Choices about Fertility and Parenthood
A recent collaboration between researchers at the Law School and the Australian Research Centre in Sex, Health, and Society (ARCSHS) at La Trobe University and Swinburne University of Technology has resulted in a new research study that explores the choices made by Australians who identify as lesbian, gay, bisexual, or transgender (LGBT) around their fertility and pathways to parenthood (or non-parenthood).
"The aims of this research are to explore what informs the decision-making of LGBT Australian's around parenthood, and where these individuals are accessing information about family formation," says the study's Chief Investigator, La Trobe University Associate Professor of Law, Dr Fiona Kelly.
"We are interested in learning about the various pathways that people may have traversed - or the decisions they are planning to take - with respect to forming families. This may include any experiences they have had with the services provided by fertility clinics."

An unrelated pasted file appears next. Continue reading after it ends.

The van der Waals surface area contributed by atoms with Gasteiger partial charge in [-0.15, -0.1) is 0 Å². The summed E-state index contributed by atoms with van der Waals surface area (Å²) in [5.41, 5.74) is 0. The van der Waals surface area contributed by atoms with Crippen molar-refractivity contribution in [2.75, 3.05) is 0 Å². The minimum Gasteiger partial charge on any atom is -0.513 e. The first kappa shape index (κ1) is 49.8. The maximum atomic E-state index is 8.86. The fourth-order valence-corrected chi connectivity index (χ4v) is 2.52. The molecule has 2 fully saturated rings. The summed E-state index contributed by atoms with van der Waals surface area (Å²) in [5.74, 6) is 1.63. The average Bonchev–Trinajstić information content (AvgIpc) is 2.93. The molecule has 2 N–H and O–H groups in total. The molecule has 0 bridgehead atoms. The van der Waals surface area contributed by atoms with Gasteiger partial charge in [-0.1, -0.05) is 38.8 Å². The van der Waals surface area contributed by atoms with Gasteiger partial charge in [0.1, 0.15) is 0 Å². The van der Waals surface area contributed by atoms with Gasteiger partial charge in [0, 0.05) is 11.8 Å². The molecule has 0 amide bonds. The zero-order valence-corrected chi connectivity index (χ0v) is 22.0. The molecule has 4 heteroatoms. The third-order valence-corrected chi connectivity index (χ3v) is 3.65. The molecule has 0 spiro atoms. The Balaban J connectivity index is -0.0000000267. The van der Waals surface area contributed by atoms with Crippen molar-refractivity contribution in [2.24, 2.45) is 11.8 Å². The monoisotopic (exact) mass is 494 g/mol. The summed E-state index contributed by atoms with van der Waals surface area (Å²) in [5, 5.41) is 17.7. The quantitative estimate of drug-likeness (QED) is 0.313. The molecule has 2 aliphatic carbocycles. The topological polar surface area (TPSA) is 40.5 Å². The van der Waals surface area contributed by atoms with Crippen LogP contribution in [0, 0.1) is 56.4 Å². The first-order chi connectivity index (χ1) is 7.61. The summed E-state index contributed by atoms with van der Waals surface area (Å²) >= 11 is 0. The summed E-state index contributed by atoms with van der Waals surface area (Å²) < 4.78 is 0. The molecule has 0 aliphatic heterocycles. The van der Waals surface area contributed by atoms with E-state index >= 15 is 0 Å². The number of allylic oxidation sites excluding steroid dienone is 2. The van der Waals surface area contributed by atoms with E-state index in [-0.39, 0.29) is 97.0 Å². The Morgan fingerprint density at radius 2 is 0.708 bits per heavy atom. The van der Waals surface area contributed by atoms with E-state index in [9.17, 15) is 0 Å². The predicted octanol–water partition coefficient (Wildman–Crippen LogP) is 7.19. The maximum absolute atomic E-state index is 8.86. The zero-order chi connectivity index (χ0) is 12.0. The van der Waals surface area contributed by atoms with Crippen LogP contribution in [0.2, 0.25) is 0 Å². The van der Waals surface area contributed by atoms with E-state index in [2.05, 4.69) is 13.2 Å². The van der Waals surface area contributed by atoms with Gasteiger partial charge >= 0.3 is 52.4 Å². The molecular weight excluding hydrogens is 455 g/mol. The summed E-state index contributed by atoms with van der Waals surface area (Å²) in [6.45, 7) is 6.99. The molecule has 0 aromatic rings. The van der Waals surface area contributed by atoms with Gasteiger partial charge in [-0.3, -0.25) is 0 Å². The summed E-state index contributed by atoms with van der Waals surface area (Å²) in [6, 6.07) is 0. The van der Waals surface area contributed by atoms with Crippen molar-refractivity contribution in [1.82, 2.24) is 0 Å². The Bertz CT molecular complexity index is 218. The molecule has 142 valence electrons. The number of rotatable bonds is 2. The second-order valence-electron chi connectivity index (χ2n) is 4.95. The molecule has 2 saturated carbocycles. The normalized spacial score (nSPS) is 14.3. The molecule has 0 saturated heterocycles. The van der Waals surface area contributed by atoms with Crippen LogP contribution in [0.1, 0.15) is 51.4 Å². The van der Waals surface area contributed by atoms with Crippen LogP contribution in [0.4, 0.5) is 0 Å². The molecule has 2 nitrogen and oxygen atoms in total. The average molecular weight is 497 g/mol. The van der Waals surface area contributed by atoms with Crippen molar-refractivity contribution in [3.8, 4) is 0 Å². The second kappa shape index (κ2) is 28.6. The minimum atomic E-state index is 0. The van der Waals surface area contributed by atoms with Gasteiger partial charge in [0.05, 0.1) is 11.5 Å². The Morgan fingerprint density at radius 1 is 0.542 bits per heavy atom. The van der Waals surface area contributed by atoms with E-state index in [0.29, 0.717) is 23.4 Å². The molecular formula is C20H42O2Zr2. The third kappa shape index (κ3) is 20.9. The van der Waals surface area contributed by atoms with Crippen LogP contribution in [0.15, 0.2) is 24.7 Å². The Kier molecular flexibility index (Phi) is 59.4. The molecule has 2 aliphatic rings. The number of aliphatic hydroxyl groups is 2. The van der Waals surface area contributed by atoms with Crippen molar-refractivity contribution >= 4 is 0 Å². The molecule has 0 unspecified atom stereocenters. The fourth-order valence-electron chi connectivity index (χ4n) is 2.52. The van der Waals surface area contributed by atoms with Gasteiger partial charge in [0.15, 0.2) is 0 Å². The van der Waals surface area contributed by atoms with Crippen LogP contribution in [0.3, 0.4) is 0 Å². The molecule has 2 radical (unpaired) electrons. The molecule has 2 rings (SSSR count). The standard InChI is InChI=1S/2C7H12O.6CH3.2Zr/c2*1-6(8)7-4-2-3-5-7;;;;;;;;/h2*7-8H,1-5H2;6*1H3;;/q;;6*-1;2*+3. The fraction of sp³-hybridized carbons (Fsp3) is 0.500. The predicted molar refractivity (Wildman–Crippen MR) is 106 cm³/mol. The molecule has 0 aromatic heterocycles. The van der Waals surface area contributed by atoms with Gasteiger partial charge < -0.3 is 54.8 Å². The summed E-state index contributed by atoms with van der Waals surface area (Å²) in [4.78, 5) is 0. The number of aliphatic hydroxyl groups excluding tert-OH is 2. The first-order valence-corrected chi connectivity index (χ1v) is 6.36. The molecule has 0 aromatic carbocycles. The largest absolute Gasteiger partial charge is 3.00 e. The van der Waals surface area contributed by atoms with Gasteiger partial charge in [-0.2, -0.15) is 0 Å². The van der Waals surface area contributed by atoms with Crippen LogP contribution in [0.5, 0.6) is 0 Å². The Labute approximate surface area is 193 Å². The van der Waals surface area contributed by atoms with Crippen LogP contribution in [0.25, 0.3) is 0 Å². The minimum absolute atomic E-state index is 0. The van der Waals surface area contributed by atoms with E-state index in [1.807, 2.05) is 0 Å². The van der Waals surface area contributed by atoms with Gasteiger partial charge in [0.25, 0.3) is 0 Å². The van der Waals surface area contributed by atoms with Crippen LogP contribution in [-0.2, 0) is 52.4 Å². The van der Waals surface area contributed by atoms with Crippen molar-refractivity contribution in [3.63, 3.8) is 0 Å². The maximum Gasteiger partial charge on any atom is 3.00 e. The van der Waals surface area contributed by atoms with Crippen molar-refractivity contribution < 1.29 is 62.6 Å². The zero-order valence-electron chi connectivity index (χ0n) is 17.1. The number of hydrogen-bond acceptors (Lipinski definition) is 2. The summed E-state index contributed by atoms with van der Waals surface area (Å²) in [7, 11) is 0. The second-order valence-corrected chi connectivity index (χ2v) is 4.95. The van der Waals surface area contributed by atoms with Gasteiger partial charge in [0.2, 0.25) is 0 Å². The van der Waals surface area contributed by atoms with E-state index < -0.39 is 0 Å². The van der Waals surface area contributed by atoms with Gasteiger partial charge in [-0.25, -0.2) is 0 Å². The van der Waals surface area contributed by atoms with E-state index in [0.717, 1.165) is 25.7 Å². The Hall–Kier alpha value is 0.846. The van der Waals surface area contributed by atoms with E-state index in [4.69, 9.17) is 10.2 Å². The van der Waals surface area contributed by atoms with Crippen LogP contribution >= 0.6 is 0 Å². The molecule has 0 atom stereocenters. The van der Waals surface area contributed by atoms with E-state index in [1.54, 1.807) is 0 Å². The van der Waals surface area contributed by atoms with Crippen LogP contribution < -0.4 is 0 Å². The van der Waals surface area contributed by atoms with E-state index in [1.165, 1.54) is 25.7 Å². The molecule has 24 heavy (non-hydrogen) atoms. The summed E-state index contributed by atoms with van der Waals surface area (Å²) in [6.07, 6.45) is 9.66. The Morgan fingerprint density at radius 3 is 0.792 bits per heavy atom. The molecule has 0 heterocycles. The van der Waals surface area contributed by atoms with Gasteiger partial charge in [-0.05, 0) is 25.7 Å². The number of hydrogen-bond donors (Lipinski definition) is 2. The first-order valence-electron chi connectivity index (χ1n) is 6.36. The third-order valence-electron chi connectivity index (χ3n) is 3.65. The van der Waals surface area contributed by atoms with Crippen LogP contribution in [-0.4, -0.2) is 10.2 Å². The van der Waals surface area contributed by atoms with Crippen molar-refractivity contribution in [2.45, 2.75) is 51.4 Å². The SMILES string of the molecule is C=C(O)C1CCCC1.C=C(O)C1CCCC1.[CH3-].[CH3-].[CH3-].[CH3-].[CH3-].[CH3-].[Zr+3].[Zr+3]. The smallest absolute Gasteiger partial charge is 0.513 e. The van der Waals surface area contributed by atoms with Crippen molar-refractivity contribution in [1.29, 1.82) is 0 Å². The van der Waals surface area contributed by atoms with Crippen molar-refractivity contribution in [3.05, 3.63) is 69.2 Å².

Over the past 15 years, greater awareness and increasing societal acceptance of LGBT families within Australia has meant that parenting within the LGBT communities has become more common. At the same time, there have been a number of significant social, legal, and medical changes that have contributed to the fertility decision-making of LGBT individuals. This study was conceived (pardon the pun!) as a response to these changes, and through it, the researchers hope to increase our understanding of the fertility intentions and aspirations of LGBT Australians.
The study involves an online survey of LGBT Australian, which asks a series of questions about parenting status and intentions, decision-making with respect to parenthood, what influences these decisions, and sources of information and advice about reproductive pathways.
The survey is open to any Australian residents aged over 18 who identify as LGBT.To participate, please visit www.lgbtfertilitydecisions.com.au to access the online questionnaire.
Any questions regarding this project may be directed to the Chief Investigator, Dr Fiona Kelly, of the Law School at La Trobe University on (03) 9479-6404 or by email at firstname.lastname@example.org. This study has ethics approval through La Trobe University's Science Health and Engineering College Human Ethics Committee. If you have any complaints or concerns contact the Senior Human Ethics Officer, La Trobe University, P: 03 9479 1443, E: email@example.com (SHE CHESC s15/100).